Dave Holland: Consistently Exceptional
Pass It On features new arrangements by Holland of compositions from past recordings. He also includes two new compositions, "Fast Track" and the title track. Eubanks contributed "The Sum of All Parts," which kicks off the CD with a dialog between Harland and Eubanks, the drummer tapping out an exotic rhythm while the trombone sprays out an appropriate melody. It soon grows into a superior piece of band interaction, the group gently rolling along, propelled by Holland and Harland and punctuated by the fine horn section. The leader's fluid bass is highlighted and shows his great affinity for melodic ideas.
"Fast Track" is a good showcase for the inspired piano of Miller, a man not only of chops, but of remarkable taste. The group rolls serenely through the written sections; joyous. "Lazy Snake" is a dreamy stroll, highlighted by the lustrous sound of Sipiagin's excellent trumpet work. He's got great tone and delightful ideas. Hart plays sensually on the ballad "Equality" which, along with "Lazy Snake, is from Dream of the Elders (ECM 1996). He and Eubanks are bright soloists, always acquitting themselves well, whether fiery or more measured. The rhythm section smokes throughout, with the crackling and aggressive drumming of Harland always in step with Holland and Miller. "Rivers Run," from Triplicate (ECM, 1988) and written with saxophonist Sam Rivers in mind, shows the group segueing into free form, but never swaying into something unattractive.
The title track is Holland's dedication to the late, great drummer Ed Blackwell, one of the many giants with whom Holland has performed over his illustrious career. It's an upbeat romp that shows how in synch the group is. It's that way on the entire disk, surely one of the best of 2008.
"The reason I used ["Pass It On"] is because Ed was a great educator as well as a great musician, and was able to communicate the tradition of the music to young players and to introduce them to all the different styles and developments that have happened," says Holland. "Certainly from the prospective of the drums, but also generally. I was lucky enough to see him give workshops on several occasions and witnessed it. I thought this would be a nice dedication to Ed to acknowledge the tradition that he represents and the way he passed it on to the other people." That segued into using the name for the entire disk.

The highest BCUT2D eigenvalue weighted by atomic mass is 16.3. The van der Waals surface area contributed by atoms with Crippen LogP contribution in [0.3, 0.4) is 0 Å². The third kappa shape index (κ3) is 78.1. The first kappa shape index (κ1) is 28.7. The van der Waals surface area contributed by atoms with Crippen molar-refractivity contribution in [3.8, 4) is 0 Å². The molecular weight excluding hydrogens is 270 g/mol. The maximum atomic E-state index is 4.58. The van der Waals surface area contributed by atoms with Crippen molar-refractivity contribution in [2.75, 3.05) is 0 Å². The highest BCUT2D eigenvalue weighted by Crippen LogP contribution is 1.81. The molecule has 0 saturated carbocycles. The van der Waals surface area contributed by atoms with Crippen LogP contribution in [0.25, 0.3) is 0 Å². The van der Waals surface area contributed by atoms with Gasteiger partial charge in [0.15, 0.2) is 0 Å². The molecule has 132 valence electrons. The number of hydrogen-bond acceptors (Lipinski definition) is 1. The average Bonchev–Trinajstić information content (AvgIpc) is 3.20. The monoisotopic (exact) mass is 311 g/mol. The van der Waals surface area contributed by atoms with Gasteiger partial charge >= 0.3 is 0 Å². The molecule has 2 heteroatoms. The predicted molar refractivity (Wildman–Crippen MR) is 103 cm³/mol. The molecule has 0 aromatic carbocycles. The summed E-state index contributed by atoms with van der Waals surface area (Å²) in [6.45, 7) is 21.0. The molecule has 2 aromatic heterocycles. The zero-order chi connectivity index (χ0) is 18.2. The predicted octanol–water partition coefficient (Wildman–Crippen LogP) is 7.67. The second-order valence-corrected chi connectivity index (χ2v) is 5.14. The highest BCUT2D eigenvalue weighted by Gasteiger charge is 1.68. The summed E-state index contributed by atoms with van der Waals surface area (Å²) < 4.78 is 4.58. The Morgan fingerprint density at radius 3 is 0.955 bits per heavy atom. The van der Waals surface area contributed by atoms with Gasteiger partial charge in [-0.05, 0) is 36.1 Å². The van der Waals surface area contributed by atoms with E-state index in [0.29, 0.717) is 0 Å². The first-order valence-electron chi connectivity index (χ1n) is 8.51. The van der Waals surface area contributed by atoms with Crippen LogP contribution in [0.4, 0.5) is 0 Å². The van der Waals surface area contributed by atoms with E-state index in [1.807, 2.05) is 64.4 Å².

"I thought it worked as a title to an album and the music that we're playing, which has one foot in the tradition and one foot sort of exploring."
On compositions where there were new arrangements, Holland's task was to make full use of the instrumentation. He also revisited them in terms of creative approach, "something that I wanted to see happen with the composition, that would be a new direction ... In the case of some of the [rearranged] compositions, I did actually compose some extra parts to them. I often see compositions as works in progress, and they sometimes resurface after several years and take on a new face or a new relevance."
He adds, "I was looking for a selection of music that I thought worked for the personalities and to the approaches of the players in the group. That was my consideration when putting the music together ... I wanted to put together a CD of music that had a moving progression throughout, where you had solos, but interspersed with those were backgrounds and transition things and so on. It gave it a certain pace to the music. That's one of the things I was looking for with this group.
"It went very quickly. We actually had more time [in the studio] than we needed for doing the CD. We did a couple of extra tracks in the end as well, which means that we had some bonus tracks for various situations like iTunes. In addition to the pieces that are on the CD, there are two other tracks that will be available." class="f-right s-img">Return to Index...
Holland is a gracious and humble leader who respects the people he hires.